We had the good fortune of connecting with Ryan Conner and we’ve shared our conversation below.
Hi Ryan, how do you think about risk?
I’m active in weighing risks around things like physical safety and investments. But in terms of my career and creativity, I don’t believe in considering risk. What risks do people worry about? Things like, “Will I ‘make it’? Will I be able to pay my bills?” Well, what does “making it” mean? To me, it means living a life that makes me happy, that isn’t confined by fears that I’ve been told to have. Being able to pay the bills is obviously important, but if that informs your creative decisions, you’re on a slippery slope.
Let’s suppose I decided there was too much risk in doing comedy full-time or doing challenging material. In the former scenario, I’d be a hobbyist who lived his life wondering what would happen if I believed in myself. In the latter, I would be disgusted with myself for doing what people want to hear instead of taking the supposed risk of being myself and following my own path.
Delusion is dangerous. I’m not advocating that. There’s a reason I didn’t try to be a professional basketball player. But if you have the tools and you’re willing to work hard every day to hone them, risk is nothing but a limiting concept that has to be destroyed in order for you to be a free artist. If you’re in a creative field and you can forget about the idea of risk, I guarantee you will see enormous growth.
Let’s talk shop? Tell us more about your career, what can you share with our community?
Stand-up is my forte. I’ve been doing it for over 17 years, touring the country for 15 of those years. It’s never been easy, but also not difficult because it’s fun. There’s a ton of effort involved, but when it’s fun, it doesn’t feel difficult. On the creative side, the challenge of stand-up is to constantly churn out new stuff, while honing the existing material. That and getting on stage are the only things that matter and that I can control. The business stuff is mostly out of my hands. Comics/writers can pitch shows, audition for things, and put ourselves out there. But whether those projects get bought or picked up is up to other people who are considering tons of factors into their business decisions and NONE of them are personal. So, I don’t consider the business side to be challenging either. It’s just something there.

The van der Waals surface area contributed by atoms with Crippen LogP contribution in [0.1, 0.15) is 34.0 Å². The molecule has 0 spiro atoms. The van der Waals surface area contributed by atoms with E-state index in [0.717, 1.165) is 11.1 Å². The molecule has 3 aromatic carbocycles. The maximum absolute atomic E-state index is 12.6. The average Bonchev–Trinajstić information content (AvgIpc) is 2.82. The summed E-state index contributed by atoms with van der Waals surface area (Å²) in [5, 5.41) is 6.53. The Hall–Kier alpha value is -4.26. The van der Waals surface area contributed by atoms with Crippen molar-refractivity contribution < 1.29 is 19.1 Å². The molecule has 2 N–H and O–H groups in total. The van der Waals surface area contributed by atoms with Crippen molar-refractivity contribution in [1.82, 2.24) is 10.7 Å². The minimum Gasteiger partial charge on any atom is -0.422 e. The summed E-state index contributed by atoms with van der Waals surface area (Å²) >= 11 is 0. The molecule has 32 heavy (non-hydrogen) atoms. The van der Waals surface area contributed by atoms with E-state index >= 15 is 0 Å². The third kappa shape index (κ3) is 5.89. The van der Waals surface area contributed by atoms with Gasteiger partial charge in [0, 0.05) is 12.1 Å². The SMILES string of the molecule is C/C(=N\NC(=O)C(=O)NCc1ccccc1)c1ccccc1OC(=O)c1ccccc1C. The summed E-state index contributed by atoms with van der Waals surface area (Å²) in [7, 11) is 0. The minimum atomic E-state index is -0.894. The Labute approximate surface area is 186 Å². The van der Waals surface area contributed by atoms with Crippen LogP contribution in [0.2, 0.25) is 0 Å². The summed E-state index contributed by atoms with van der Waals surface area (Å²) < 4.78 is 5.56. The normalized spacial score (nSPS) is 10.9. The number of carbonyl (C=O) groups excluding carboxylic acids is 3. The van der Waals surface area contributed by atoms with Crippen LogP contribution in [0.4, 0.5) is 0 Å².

The most valuable lesson I’ve learned is that the only thing I have total control of is creative effort and output. So that’s my focus. I’m currently working on preparing for a new stand-up special/album, shopping a novel and a tv show, writing a feature, and writing another novella. My reward was in creating those things. Not what happens with them after I’ve created them.
Let’s say your best friend was visiting the area and you wanted to show them the best time ever. Where would you take them? Give us a little itinerary – say it was a week long trip, where would you eat, drink, visit, hang out, etc.
Okay, here’s where you find out I’m mentally 90 years old. Anyone who visits has to go to Huntington Library and Botanical Gardens in Pasadena. The library is mind-blowing. The gardens are awe-inspiring. The LA Arboretum is great too, especially if you like being threatened by peacocks. Barnsdall Art Park in Los Feliz is great too. There’s a Frank Lloyd Wright house and amazing views.
Food… For cheaper stuff, I love Tacos Villa Corona and Regent Coffee. For medium-priced restaurants, I recommend Connie and Teds and Petite Trois. And if you want to part with a lot of money for an incredible meal and unforgettable experience, go to Providence. It’s the best restaurant in LA and I don’t think it’s close.
The Shoutout series is all about recognizing that our success and where we are in life is at least somewhat thanks to the efforts, support, mentorship, love and encouragement of others. So is there someone that you want to dedicate your shoutout to?
My mom and my grandma (who sadly passed away before I started comedy). They’re the people who saw something in me back when I barely existed and they never wavered.
And I can’t leave out The DC Improv. They’ve supported every single step of my career.
Photo by Mandee Johnson Photo by Lyle Robinson